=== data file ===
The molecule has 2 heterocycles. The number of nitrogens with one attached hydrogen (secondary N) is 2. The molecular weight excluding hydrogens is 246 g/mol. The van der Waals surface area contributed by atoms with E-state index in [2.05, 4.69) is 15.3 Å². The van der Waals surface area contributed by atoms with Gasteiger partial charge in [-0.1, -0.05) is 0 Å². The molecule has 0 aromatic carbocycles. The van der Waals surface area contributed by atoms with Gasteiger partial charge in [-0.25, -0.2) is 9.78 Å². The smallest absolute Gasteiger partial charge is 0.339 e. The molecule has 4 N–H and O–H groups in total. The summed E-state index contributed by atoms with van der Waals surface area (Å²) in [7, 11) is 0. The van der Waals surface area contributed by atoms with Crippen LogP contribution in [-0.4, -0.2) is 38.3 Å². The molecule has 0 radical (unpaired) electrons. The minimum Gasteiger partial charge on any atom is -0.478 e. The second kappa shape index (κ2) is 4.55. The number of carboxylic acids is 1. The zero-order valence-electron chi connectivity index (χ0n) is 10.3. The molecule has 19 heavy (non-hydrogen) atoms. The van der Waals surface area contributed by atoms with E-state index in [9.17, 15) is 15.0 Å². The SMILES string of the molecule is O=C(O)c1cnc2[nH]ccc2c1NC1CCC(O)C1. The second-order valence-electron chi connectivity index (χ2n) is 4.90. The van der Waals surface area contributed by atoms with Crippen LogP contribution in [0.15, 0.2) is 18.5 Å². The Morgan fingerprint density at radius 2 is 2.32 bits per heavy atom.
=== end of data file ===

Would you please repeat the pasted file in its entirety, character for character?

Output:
The molecule has 2 heterocycles. The number of nitrogens with one attached hydrogen (secondary N) is 2. The molecular weight excluding hydrogens is 246 g/mol. The van der Waals surface area contributed by atoms with E-state index in [2.05, 4.69) is 15.3 Å². The van der Waals surface area contributed by atoms with Gasteiger partial charge in [-0.1, -0.05) is 0 Å². The molecule has 0 aromatic carbocycles. The van der Waals surface area contributed by atoms with Gasteiger partial charge in [-0.25, -0.2) is 9.78 Å². The smallest absolute Gasteiger partial charge is 0.339 e. The molecule has 4 N–H and O–H groups in total. The summed E-state index contributed by atoms with van der Waals surface area (Å²) in [7, 11) is 0. The van der Waals surface area contributed by atoms with Crippen LogP contribution in [-0.4, -0.2) is 38.3 Å². The molecule has 0 radical (unpaired) electrons. The minimum Gasteiger partial charge on any atom is -0.478 e. The second kappa shape index (κ2) is 4.55. The number of carboxylic acids is 1. The zero-order valence-electron chi connectivity index (χ0n) is 10.3. The molecule has 19 heavy (non-hydrogen) atoms. The van der Waals surface area contributed by atoms with E-state index in [9.17, 15) is 15.0 Å². The SMILES string of the molecule is O=C(O)c1cnc2[nH]ccc2c1NC1CCC(O)C1. The second-order valence-electron chi connectivity index (χ2n) is 4.90. The van der Waals surface area contributed by atoms with Crippen LogP contribution in [0.15, 0.2) is 18.5 Å². The Morgan fingerprint density at radius 2 is 2.32 bits per heavy atom.